In a recent survey of 381 IT execs by IT industry trade association CompTIA, only one-third of the respondents expressed the view that the Internet of Things (IoT) will improve their bottom line over the next one to two years. Moreover, 58 percent of respondents are either uncertain or don’t think IoT will ever improve their bottom line.
These findings show some skepticism towards IoT, but the same survey found that 80 percent have taken action to understand IoT opportunities. These actions include following IoT news stories, reviewing analyst reports, having discussions with customers, having internal strategy discussions, receiving information from vendors or distributors of IoT products, and attending conferences or webinars.
Are you ready for IoT?
The CompTIA survey identified a number of areas where IoT is expected to have the greatest impact in the long term: controlling and monitoring newly connected devices or systems (53 percent), collecting new streams of data (46 percent), adding intelligence to previously “dumb” devices or systems (46 percent), and creating new value from connected systems (42 percent).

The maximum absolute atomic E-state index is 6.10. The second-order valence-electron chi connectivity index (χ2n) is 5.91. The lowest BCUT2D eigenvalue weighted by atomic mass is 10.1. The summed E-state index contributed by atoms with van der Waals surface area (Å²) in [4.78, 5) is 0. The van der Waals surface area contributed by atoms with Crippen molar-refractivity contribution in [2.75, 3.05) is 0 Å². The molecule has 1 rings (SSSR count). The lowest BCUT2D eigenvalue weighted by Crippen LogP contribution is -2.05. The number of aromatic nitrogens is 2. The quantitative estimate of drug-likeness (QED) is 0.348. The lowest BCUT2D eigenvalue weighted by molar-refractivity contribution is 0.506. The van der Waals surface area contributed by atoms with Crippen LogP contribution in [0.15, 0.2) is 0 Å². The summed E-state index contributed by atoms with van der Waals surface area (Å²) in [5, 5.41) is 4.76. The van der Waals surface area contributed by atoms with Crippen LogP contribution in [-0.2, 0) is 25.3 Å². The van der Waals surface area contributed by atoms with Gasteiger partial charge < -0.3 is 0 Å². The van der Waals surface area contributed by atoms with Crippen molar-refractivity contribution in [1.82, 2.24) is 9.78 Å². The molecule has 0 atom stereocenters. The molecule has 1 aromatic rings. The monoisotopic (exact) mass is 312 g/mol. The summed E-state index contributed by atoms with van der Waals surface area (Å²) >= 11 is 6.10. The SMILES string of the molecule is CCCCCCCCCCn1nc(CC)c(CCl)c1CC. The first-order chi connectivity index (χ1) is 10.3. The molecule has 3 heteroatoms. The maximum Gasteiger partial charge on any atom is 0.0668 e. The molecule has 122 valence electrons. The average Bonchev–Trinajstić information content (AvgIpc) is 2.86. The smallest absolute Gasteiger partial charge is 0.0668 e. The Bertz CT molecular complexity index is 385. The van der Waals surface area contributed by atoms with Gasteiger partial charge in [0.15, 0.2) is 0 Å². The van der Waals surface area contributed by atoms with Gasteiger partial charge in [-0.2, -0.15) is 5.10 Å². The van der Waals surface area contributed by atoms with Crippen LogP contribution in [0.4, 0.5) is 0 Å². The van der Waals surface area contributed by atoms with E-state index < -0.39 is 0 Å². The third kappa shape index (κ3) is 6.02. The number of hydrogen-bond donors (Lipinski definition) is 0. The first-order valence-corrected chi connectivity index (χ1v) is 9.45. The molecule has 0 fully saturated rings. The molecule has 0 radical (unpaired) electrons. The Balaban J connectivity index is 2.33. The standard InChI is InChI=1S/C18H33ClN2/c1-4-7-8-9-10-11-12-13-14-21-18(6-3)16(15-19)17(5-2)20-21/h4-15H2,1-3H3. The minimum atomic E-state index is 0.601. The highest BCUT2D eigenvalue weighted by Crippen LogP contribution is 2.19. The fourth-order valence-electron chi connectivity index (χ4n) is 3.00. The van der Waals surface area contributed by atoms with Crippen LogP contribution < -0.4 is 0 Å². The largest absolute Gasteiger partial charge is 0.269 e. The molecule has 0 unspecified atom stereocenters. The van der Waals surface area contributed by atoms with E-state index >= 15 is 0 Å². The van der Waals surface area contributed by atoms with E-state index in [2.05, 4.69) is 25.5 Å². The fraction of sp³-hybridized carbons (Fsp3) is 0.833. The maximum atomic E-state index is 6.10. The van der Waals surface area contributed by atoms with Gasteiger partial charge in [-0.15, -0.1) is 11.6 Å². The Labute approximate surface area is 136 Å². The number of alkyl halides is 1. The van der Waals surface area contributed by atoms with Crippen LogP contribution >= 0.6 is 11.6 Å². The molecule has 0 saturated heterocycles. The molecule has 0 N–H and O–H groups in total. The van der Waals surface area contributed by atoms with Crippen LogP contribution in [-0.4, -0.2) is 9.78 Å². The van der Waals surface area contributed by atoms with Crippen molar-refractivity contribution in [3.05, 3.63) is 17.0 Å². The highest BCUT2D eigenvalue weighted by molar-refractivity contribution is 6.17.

Today, corporate networks have powerful hubs surrounded by less intelligent objects. Most devices are managed and operated from a few centralized data centers. IoT devices are typically located at the edge of the network, they often use inexpensive carrier 2 G services for connectivity, and their replacement cycle is far longer than for your typical piece of enterprise technology. For example, connected items such as LED light bulbs have an expected life of 20+ years, making their longevity a key asset to the organization for many years.
Applying a centralized cloud-based business model to these devices will mean decades of expense managing an ever-increasing volume of devices. The devil is in data consumption. If they use Wi-Fi the costs are negligible. If it relies on a 2 G carrier network the cost is also low, but the volume of devices will be exponentially higher.
Telecom managers need to prepare now for this new IoT world. It will not be cost effective to have individuals use manual processes to create inventories and optimize costs. IoT will require more automation to manage costs more effectively. It will require more efficient systems to track assets, the costs associated with those assets, and reporting. Wireless Expense Management (WEM) and Telecom Expense Management (TEM) systems will become increasingly more important in the IoT world.